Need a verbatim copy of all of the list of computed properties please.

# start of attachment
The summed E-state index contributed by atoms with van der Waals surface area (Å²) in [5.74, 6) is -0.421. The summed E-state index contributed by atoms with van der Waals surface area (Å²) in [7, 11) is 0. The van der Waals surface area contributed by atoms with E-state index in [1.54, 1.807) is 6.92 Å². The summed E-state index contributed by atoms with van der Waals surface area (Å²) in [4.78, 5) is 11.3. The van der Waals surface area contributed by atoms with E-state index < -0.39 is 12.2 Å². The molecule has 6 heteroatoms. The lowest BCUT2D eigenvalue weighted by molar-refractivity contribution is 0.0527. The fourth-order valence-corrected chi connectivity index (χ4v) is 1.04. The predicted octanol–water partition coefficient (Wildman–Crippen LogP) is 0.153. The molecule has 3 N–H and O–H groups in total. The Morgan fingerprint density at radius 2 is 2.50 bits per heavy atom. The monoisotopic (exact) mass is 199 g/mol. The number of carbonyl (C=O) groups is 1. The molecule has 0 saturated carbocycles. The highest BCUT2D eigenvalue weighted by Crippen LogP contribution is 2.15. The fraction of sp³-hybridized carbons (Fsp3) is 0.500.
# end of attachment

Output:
The summed E-state index contributed by atoms with van der Waals surface area (Å²) in [5.74, 6) is -0.421. The summed E-state index contributed by atoms with van der Waals surface area (Å²) in [7, 11) is 0. The van der Waals surface area contributed by atoms with E-state index in [1.54, 1.807) is 6.92 Å². The summed E-state index contributed by atoms with van der Waals surface area (Å²) in [4.78, 5) is 11.3. The van der Waals surface area contributed by atoms with E-state index < -0.39 is 12.2 Å². The molecule has 6 heteroatoms. The lowest BCUT2D eigenvalue weighted by molar-refractivity contribution is 0.0527. The fourth-order valence-corrected chi connectivity index (χ4v) is 1.04. The predicted octanol–water partition coefficient (Wildman–Crippen LogP) is 0.153. The molecule has 3 N–H and O–H groups in total. The Morgan fingerprint density at radius 2 is 2.50 bits per heavy atom. The monoisotopic (exact) mass is 199 g/mol. The number of carbonyl (C=O) groups is 1. The molecule has 0 saturated carbocycles. The highest BCUT2D eigenvalue weighted by Crippen LogP contribution is 2.15. The fraction of sp³-hybridized carbons (Fsp3) is 0.500.